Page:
Under state law [the plaintiff] would be eligible for punitive damages only if the district court found that the school acted recklessly. A person acts recklessly when the person is aware of, but consciously disregards, a substantial and unjustifiable risk of such a nature that its disregard constitutes a gross deviation from the standard of care that an ordinary person would exercise under all the circumstances. The trial court found that the plaintiff failed to allege facts showing that the school was aware the victim might try to hurt himself, or that it was aware but consciously disregarded the risk, and therefore decided punitive damages were not appropriate. The plaintiff points to no facts explaining why the decision to deny punitive damages was an abuse of the trial court’s discretion, beyond claiming that the court’s determination on the question of recklessness was incorrect. This claim was properly dismissed.
What this means for churches
This case is instructive for the following reasons. First, it is one of the few cases to address the liability of a religious organization for bullying activities. The court concluded that a religious organization is not responsible for deaths or injuries caused by bullying unless it was aware of the bullying activities that led to the injury or death and failed to intervene. Second, the court concluded that punitive damages were not appropriate in this case, even if the school had been negligent, since its conduct did not meet the high threshold of punitive damages—reckless behavior or gross negligence.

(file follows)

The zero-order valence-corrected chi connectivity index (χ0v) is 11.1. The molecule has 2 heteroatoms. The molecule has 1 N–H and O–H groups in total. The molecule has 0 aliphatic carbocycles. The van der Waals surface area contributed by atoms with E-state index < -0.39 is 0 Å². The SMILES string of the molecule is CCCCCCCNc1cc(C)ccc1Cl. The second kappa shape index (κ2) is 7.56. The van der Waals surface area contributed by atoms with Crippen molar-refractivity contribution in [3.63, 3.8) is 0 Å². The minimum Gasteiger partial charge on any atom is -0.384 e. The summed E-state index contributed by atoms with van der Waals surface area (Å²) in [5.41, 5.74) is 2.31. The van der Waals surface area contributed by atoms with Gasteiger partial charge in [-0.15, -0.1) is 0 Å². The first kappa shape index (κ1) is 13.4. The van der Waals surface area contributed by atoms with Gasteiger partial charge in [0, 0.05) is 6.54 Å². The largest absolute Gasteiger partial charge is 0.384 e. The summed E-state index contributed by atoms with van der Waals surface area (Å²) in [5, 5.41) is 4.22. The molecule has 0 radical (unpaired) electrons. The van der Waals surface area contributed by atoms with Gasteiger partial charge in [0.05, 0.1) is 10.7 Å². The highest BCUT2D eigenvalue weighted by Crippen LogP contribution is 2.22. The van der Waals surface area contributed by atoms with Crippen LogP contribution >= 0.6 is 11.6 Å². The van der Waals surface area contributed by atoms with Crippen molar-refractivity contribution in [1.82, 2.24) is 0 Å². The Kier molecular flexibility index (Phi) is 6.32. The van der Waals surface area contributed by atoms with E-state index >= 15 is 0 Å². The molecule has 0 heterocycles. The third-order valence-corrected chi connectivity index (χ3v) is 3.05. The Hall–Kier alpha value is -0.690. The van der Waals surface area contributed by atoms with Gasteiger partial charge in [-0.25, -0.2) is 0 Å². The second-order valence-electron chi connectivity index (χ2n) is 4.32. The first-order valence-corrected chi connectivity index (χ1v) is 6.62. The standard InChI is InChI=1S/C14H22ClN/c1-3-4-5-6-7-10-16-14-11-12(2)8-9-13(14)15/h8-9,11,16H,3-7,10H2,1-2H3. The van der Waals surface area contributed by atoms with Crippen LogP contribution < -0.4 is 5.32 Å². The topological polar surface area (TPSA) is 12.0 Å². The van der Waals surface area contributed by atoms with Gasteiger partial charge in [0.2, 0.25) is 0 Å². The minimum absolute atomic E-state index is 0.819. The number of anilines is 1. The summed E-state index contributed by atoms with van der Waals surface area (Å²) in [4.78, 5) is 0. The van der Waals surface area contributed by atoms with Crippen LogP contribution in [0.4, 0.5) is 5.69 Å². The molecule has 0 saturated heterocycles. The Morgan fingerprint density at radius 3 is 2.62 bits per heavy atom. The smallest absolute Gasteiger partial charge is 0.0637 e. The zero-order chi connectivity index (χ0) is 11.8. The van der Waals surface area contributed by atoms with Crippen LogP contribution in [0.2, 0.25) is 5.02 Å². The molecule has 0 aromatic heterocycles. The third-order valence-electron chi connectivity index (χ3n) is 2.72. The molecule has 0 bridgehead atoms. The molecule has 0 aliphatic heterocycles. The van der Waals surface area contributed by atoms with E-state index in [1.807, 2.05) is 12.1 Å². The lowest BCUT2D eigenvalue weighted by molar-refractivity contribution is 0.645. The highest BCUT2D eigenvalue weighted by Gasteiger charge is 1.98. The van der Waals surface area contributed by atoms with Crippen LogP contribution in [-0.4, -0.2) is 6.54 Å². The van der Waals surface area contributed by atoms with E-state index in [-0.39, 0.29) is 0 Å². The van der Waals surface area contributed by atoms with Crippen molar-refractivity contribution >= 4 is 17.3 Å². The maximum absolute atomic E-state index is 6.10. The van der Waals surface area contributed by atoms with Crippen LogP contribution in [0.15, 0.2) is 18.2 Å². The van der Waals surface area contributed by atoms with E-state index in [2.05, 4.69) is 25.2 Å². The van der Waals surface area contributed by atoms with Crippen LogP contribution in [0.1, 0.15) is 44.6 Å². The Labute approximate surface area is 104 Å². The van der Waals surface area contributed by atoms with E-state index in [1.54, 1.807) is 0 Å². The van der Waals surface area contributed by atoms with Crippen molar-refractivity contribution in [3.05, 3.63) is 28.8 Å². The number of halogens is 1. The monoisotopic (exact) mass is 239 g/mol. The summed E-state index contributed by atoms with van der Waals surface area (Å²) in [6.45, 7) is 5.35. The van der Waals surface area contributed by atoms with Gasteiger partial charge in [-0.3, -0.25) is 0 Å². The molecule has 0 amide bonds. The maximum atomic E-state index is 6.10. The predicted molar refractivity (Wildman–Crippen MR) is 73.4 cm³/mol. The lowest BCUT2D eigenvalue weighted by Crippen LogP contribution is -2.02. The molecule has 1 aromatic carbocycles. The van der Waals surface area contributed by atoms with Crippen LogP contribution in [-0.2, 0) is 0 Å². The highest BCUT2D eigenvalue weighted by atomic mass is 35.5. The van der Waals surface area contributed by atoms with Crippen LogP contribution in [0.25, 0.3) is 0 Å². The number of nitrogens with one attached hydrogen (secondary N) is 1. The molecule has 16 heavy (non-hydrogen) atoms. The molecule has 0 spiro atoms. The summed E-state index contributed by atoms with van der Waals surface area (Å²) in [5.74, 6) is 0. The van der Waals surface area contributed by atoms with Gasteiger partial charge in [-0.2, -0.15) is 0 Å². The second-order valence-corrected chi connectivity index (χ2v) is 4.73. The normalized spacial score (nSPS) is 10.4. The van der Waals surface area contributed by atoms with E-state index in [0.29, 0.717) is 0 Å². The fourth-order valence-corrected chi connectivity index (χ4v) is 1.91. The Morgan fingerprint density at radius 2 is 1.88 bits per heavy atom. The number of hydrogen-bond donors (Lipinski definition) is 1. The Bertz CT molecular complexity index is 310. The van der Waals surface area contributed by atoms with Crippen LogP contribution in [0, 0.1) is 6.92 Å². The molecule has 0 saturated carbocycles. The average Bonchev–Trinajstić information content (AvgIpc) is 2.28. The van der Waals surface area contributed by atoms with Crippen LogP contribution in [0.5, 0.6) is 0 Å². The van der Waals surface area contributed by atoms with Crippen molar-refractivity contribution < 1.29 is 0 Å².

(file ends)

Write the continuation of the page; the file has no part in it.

The implication is clear. Church leaders that know about bullying activities have a duty to intervene, and failure to do so may lead to liability based on negligence, and, possibly, punitive damages. It should be noted that punitive damages are monetary damages awarded by a jury “in addition to compensation for a loss sustained, in order to punish, and make an example of, the wrongdoer.” They are awarded when a person’s conduct is reprehensible and outrageous. Most church insurance policies exclude punitive damages. This means that a jury award of punitive damages represents an uninsured risk. Tumminello v. High School, 678 Fed.Appx. 281 (6th Cir. 2017).